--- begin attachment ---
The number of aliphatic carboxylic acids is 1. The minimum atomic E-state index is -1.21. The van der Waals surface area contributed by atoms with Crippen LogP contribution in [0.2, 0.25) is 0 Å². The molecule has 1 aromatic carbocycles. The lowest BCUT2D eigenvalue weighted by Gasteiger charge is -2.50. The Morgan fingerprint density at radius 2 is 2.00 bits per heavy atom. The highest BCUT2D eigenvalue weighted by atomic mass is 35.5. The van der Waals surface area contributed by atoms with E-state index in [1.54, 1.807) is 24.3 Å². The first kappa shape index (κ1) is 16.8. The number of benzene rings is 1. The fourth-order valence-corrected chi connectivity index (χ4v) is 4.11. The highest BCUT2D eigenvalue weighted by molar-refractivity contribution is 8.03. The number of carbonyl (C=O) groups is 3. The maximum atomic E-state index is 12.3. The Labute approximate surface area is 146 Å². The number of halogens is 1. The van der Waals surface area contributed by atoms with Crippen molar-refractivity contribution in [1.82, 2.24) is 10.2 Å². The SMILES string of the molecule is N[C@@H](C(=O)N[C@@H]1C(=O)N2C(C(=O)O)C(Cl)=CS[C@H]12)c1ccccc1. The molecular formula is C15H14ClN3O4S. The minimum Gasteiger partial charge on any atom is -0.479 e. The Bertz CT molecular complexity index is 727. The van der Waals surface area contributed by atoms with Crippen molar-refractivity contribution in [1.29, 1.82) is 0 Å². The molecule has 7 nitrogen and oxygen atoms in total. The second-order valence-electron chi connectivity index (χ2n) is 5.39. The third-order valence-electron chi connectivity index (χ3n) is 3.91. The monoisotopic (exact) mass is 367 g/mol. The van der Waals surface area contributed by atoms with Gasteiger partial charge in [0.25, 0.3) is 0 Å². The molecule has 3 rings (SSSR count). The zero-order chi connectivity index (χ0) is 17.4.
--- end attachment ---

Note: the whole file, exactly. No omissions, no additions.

The number of aliphatic carboxylic acids is 1. The minimum atomic E-state index is -1.21. The van der Waals surface area contributed by atoms with Crippen LogP contribution in [0.2, 0.25) is 0 Å². The molecule has 1 aromatic carbocycles. The lowest BCUT2D eigenvalue weighted by Gasteiger charge is -2.50. The Morgan fingerprint density at radius 2 is 2.00 bits per heavy atom. The highest BCUT2D eigenvalue weighted by atomic mass is 35.5. The van der Waals surface area contributed by atoms with E-state index in [1.54, 1.807) is 24.3 Å². The first kappa shape index (κ1) is 16.8. The number of benzene rings is 1. The fourth-order valence-corrected chi connectivity index (χ4v) is 4.11. The highest BCUT2D eigenvalue weighted by molar-refractivity contribution is 8.03. The number of carbonyl (C=O) groups is 3. The maximum atomic E-state index is 12.3. The Labute approximate surface area is 146 Å². The number of halogens is 1. The van der Waals surface area contributed by atoms with Crippen molar-refractivity contribution in [1.82, 2.24) is 10.2 Å². The SMILES string of the molecule is N[C@@H](C(=O)N[C@@H]1C(=O)N2C(C(=O)O)C(Cl)=CS[C@H]12)c1ccccc1. The molecular formula is C15H14ClN3O4S. The minimum Gasteiger partial charge on any atom is -0.479 e. The Bertz CT molecular complexity index is 727. The van der Waals surface area contributed by atoms with Crippen molar-refractivity contribution in [1.29, 1.82) is 0 Å². The molecule has 7 nitrogen and oxygen atoms in total. The second-order valence-electron chi connectivity index (χ2n) is 5.39. The third-order valence-electron chi connectivity index (χ3n) is 3.91. The monoisotopic (exact) mass is 367 g/mol. The van der Waals surface area contributed by atoms with Gasteiger partial charge in [0.25, 0.3) is 0 Å². The molecule has 3 rings (SSSR count). The zero-order chi connectivity index (χ0) is 17.4.